I imagine the background radiation we hold so dear as proof of the Big Bang is only the empty regions of memory still being fed minuscule amounts of energy by the system.

Everything living inside computer memory would appear to be made of finely arranged energy. And the speed limitation would be the the speed of transfer of said energy i.e. the speed of light. But, the allocation of memory i.e. the expansion of the Universe, can and does happen much faster than that. There is no "outside the universe", because everything inside memory is a construct and can not exist outside memory. There is no outside for such a form.

So if the Big Bang theory is spot on, I'd be interest about who's SIM City, woops pardon, Sim Universe, we're inside and if it has a broadband connection to the interwebs.



Kind regards, M.


More on simulated reality in this thread.


Edit: So many spelling mistakes. Grrr.

[edit on 30-4-2009 by Manawydan]



posted on Apr, 30 2009 @ 05:01 AM
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reply to post by Manawydan
 


That's an interesting analogy Manawydan, and I have to agree that I've struggled to get to grips with the idea of the Big Bang as well.

But maybe we're thinking about it the wrong way. Maybe the problem lies in our rigid concept of time. Let me explain my reasoning...

We all know that time is elastic right? A few minutes if you're sat on a beach can seem like hours if you're sat on a cold, wet train platform. Time seems to go faster as you get older. We can extrapolate this to assume that time for a mayfly (which only lives up to one day in its adult form) experiences a completely different scale of time than us slow, bumbling humans.

So maybe, there is no point before the big bang at all. Maybe the closer and closer you get to the point of singularity, the slower time becomes. All you can do is cut those first few moments of the universe into increasingly small units of observable time, but you can keep doing this for ever and you'd still never reach the moment "before" the big bang.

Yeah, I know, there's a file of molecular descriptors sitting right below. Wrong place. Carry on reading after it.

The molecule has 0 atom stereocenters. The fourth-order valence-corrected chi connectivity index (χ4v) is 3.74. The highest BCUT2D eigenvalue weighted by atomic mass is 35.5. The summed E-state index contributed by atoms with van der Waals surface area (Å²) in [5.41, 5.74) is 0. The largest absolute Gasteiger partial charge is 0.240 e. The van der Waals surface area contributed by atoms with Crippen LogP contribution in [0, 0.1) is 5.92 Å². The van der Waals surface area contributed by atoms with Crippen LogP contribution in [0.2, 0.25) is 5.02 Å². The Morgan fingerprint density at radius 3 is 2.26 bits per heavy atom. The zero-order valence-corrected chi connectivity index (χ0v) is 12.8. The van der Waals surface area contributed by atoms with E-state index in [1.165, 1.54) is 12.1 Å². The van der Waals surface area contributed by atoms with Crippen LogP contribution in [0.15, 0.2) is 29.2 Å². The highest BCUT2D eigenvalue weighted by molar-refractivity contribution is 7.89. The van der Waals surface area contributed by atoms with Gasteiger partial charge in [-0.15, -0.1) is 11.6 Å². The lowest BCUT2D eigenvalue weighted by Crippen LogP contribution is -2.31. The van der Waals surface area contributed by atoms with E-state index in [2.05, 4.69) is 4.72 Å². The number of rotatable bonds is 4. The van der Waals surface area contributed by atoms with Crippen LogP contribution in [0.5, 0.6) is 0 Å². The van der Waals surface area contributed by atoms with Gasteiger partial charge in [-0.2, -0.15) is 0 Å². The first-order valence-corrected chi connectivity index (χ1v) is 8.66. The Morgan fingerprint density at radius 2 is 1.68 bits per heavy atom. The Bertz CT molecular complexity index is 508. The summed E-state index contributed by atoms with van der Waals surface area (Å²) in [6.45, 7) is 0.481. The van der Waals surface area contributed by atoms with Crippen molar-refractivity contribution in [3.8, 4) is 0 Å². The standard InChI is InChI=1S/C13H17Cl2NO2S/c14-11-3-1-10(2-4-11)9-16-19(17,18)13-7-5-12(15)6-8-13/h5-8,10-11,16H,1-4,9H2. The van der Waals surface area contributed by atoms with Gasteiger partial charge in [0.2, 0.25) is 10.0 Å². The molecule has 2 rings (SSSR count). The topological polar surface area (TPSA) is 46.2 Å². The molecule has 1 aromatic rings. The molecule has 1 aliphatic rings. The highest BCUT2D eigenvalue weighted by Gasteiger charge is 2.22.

If time and space is infinite now, then presumably it must have been zero before the Big Bang. But the opposite to infinity is not zero - it's 1/infinity, which converges on zero but can never reach it.

If, for argument's sake, the Big Bang was a theoretical T0, then asking what was before the Big Bang (T-1) is the equivalent to asking what is Infinity+1. There's just no such thing



posted on Apr, 30 2009 @ 06:05 AM
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Originally posted by mattpryor
reply to post by Manawydan
 
If, for argument's sake, the Big Bang was a theoretical T0, then asking what was before the Big Bang (T-1) is the equivalent to asking what is Infinity+1. There's just no such thing

That actually makes a lot of sense, thank you.



posted on Apr, 30 2009 @ 09:55 AM
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Originally posted by MillionEyedMask
The Big Bang did not occur at a point in space. It was the origin of space, as well as time.


Every description of the theoretical Big Bang insists that the event started from a point and "expanded" from there to its present dimensions. When the many "experts" in this particular theory attempt to explain it, they always refer to the expansion of space/time from a point — but relative to what, exactly?

For example, they say that the Big Bang started from an infinitesimal point...relative to what? In the first 300 nanoseconds of the Big Bang, the event expanded to the size of a grapefruit...relative to what?

Relative to itself? Relative to their imaginations?


— Doc Velocity



posted on Apr, 30 2009 @ 10:26 AM
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reply to post by Kryties
 




The explosion occurred 600 million years after the big bang. It no longer exists, what we are seeing is the time-delayed light from that explosion finally reaching our planet billions of years later due to the fact that light can only travel at a certain speed.